News You Can Use: National Inventors’ Day
February 12, 2015
February 12, 2015
In honor of Wednesday’s National Inventors’ Day, News You Can Use features stories about inventions and inventors. Intellectual Ventures deeply appreciates the hard work and intellect that men and women across the country apply each day to developing new ideas that improve the world. People such as this year's National Inventors Hall of Fame inductees....
National Inventors Hall of Fame Inducts 2015 Class
Each year, the National Inventors Hall of Fame inducts a new class of extraordinary inventors into its membership. This year’s honorees include Edith Clarke, who improved electricity transmission over wires, Charles Drew, whose invention has saved countless lives by allowing hospitals to preserve blood plasma, and Jaap Haartsen, who invented the now-ubiquitous Bluetooth technology. Check out the full list at The Washington Post.
Upstart Ranks Top Inventors in New Businesses
The Upstart Business Journal announced this week its inaugural class of the top 100 in upstarts, which seeks to honor big thinkers whose new ideas and companies are changing their respective industries. In addition to visionaries and creative, the list includes specific categories for inventors and reinventors. This year, Upstart features Toby Rush of EyeVerify, who invented new biometrics-related software that would use a scan of a smartphone user’s eye as a security key and Elizabeth Holmes of Theranos, whose handheld device improves laboratory diagnostics by running up to 70 tests on a pinprick’s worth of blood.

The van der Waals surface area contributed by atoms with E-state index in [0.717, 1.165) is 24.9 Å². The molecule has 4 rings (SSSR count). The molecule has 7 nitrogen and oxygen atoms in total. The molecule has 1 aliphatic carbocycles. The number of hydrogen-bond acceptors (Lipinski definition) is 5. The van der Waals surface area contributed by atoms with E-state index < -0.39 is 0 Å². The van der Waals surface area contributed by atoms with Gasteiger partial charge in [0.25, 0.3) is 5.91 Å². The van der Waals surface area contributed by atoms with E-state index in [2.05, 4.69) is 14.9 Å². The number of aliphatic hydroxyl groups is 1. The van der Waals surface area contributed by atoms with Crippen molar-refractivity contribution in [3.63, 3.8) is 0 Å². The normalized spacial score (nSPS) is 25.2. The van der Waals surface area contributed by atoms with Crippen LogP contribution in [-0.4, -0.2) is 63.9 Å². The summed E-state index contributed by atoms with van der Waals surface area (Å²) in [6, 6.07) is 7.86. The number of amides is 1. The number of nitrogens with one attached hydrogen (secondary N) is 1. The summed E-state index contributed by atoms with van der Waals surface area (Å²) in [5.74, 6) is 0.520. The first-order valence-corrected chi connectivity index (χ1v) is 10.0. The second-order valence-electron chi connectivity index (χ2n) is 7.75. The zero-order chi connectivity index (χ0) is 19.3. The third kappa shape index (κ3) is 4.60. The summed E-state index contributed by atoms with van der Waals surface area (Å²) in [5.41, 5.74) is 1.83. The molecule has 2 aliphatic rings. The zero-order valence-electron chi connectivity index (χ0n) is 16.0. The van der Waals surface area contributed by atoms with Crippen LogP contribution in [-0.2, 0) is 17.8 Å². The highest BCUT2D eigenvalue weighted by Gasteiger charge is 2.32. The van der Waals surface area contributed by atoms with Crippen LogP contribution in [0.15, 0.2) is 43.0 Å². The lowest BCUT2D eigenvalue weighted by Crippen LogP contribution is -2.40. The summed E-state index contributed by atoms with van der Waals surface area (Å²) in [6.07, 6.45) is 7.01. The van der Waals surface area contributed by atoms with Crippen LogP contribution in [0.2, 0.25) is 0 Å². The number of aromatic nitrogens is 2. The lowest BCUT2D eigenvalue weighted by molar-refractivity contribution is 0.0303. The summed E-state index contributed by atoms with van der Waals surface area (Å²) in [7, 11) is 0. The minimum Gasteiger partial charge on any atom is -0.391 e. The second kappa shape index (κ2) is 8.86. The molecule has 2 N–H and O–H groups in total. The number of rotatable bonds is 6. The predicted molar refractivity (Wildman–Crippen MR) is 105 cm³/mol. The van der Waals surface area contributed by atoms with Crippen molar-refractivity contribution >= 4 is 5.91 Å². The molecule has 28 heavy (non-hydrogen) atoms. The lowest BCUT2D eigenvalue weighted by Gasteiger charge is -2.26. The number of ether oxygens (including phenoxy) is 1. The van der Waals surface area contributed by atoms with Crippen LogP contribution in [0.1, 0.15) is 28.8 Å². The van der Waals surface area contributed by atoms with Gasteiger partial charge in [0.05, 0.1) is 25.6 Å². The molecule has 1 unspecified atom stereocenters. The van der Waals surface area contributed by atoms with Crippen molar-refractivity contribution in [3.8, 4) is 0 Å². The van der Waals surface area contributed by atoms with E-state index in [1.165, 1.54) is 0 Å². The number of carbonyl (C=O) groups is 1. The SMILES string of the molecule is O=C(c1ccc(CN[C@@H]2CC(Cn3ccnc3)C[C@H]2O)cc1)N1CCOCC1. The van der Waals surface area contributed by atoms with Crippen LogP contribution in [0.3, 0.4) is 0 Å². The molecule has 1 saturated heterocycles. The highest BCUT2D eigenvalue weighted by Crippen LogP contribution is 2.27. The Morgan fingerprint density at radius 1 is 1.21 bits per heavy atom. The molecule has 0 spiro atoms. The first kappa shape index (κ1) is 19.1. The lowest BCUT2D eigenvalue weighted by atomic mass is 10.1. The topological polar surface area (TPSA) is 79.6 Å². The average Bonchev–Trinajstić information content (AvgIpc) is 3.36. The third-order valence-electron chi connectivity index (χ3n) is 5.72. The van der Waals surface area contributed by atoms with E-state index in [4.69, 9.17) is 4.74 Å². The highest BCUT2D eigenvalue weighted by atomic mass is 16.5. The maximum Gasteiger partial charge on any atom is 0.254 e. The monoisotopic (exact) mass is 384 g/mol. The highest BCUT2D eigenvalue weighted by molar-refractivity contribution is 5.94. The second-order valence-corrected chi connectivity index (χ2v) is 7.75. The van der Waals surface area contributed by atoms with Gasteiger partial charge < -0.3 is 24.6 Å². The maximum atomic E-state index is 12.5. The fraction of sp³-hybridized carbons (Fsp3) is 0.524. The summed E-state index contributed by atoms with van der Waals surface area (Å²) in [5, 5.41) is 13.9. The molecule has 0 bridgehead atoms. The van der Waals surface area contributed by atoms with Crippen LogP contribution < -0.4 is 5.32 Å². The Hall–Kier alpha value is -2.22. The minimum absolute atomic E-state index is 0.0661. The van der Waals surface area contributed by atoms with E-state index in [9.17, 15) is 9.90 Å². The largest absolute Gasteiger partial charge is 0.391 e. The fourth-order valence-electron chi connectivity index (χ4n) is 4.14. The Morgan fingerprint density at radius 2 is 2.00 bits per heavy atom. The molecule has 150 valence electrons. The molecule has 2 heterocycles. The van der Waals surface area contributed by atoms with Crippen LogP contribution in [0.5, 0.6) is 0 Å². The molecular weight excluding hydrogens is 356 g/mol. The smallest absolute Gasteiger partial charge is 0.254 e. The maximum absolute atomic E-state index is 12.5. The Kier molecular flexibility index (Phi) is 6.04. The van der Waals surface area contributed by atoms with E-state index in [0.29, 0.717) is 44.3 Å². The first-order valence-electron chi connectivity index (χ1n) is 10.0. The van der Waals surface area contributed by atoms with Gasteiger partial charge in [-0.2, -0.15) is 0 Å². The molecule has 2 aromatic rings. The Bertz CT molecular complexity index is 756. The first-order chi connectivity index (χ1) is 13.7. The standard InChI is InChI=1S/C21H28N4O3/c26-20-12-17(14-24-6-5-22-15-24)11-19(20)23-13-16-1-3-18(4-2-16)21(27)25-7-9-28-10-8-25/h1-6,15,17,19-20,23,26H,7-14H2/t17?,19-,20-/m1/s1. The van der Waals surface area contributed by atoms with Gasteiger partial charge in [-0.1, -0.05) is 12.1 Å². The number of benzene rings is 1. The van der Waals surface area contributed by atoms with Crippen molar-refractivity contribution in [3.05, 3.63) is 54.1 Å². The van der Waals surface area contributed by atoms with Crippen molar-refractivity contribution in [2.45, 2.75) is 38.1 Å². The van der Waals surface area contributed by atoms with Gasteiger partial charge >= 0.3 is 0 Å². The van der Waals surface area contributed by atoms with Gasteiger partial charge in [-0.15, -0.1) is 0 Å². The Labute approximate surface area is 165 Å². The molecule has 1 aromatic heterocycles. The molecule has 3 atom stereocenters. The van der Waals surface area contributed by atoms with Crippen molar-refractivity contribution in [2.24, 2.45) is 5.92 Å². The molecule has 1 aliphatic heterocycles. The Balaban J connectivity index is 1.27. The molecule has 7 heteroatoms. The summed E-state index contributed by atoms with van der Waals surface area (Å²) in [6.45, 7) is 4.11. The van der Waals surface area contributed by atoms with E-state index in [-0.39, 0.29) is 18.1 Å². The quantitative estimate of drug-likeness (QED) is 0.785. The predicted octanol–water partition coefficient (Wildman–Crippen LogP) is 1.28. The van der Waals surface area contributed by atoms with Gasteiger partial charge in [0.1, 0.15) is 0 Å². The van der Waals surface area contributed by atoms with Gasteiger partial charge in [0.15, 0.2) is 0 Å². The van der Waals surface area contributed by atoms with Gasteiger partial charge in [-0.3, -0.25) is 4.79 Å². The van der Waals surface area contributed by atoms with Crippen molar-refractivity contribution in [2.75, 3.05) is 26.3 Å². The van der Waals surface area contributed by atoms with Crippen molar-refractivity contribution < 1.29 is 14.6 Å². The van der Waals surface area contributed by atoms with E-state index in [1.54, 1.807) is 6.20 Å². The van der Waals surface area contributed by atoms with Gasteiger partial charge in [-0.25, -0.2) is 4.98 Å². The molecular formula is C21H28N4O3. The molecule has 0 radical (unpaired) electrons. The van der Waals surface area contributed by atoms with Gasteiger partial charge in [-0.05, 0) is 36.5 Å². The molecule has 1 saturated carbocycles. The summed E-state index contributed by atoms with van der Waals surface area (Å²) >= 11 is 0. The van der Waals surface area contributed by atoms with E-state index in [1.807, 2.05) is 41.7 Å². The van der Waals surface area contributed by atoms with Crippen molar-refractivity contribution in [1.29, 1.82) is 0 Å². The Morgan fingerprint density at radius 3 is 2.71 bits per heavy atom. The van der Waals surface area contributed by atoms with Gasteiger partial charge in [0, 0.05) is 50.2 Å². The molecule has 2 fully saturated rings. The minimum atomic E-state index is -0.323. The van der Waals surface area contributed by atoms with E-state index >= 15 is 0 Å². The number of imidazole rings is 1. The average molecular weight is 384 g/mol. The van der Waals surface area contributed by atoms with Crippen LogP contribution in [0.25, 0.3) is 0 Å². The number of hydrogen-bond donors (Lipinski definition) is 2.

New Paper Seeks to Quantify the Most Impactful Inventions in American History
Researchers at Stanford University and the University of Waterloo recently published a paper that uses trends in words and phrases that appear in patents to create a narrative about the arc of American invention since the 1840s. Their methodology relies on the fact that to create breakthroughs, inventors and innovators often build on previously patented ideas. Using colors, the researchers demonstrate that invention has moved from trains and cars in the 19th century to the invisible world of software in the 2000s. Inside that story, they show which decades focused on medicine, chemistry, or computers. ” The Atlantic has the story.
Be sure to check out the other content that IV published in honor of National Inventors’ Day, including our new series “Behind the Breakthrough” featuring interviews with inventors and scientists who are making invention possible, as well as the Intellectual Ventures Lab’s post on the life of inventor and Edison associate Lewis Latimer.
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